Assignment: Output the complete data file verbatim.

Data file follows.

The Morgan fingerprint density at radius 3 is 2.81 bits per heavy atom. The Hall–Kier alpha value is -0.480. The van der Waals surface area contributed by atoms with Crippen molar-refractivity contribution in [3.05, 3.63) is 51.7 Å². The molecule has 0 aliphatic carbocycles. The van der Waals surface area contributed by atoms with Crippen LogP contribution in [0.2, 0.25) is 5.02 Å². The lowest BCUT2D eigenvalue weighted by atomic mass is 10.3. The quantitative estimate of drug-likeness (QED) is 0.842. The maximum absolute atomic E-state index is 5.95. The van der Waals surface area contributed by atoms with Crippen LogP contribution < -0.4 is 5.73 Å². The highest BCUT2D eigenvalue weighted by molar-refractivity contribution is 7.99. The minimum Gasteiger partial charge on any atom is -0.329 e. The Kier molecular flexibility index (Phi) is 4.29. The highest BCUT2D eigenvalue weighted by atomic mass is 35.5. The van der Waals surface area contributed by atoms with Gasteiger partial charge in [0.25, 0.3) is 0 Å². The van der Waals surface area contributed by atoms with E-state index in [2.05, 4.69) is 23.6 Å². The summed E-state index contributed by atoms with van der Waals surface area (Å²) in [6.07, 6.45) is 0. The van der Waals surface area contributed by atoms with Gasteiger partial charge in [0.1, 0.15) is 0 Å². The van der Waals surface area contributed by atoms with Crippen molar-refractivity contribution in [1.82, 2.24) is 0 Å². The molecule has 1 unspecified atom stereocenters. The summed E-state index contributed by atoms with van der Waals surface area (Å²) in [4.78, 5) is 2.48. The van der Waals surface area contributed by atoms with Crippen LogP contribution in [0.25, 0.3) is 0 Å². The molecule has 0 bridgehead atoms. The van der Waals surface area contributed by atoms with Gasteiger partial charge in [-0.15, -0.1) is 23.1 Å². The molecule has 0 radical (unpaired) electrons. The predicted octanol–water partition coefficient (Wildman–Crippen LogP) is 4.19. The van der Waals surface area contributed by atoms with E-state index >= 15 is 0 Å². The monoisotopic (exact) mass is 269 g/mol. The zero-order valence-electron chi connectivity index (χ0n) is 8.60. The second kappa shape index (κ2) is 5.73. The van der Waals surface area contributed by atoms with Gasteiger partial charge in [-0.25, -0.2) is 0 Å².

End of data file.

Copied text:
The Morgan fingerprint density at radius 3 is 2.81 bits per heavy atom. The Hall–Kier alpha value is -0.480. The van der Waals surface area contributed by atoms with Crippen molar-refractivity contribution in [3.05, 3.63) is 51.7 Å². The molecule has 0 aliphatic carbocycles. The van der Waals surface area contributed by atoms with Crippen LogP contribution in [0.2, 0.25) is 5.02 Å². The lowest BCUT2D eigenvalue weighted by atomic mass is 10.3. The quantitative estimate of drug-likeness (QED) is 0.842. The maximum absolute atomic E-state index is 5.95. The van der Waals surface area contributed by atoms with Crippen LogP contribution < -0.4 is 5.73 Å². The highest BCUT2D eigenvalue weighted by molar-refractivity contribution is 7.99. The minimum Gasteiger partial charge on any atom is -0.329 e. The Kier molecular flexibility index (Phi) is 4.29. The highest BCUT2D eigenvalue weighted by atomic mass is 35.5. The van der Waals surface area contributed by atoms with Gasteiger partial charge in [0.25, 0.3) is 0 Å². The van der Waals surface area contributed by atoms with E-state index in [2.05, 4.69) is 23.6 Å². The summed E-state index contributed by atoms with van der Waals surface area (Å²) in [6.07, 6.45) is 0. The van der Waals surface area contributed by atoms with Gasteiger partial charge in [0.1, 0.15) is 0 Å². The van der Waals surface area contributed by atoms with Crippen molar-refractivity contribution in [1.82, 2.24) is 0 Å². The molecule has 1 unspecified atom stereocenters. The summed E-state index contributed by atoms with van der Waals surface area (Å²) in [4.78, 5) is 2.48. The van der Waals surface area contributed by atoms with Crippen LogP contribution in [0.25, 0.3) is 0 Å². The molecule has 0 bridgehead atoms. The van der Waals surface area contributed by atoms with Gasteiger partial charge in [-0.15, -0.1) is 23.1 Å². The molecule has 0 radical (unpaired) electrons. The predicted octanol–water partition coefficient (Wildman–Crippen LogP) is 4.19. The van der Waals surface area contributed by atoms with E-state index >= 15 is 0 Å². The monoisotopic (exact) mass is 269 g/mol. The zero-order valence-electron chi connectivity index (χ0n) is 8.60. The second kappa shape index (κ2) is 5.73. The van der Waals surface area contributed by atoms with Gasteiger partial charge in [-0.25, -0.2) is 0 Å².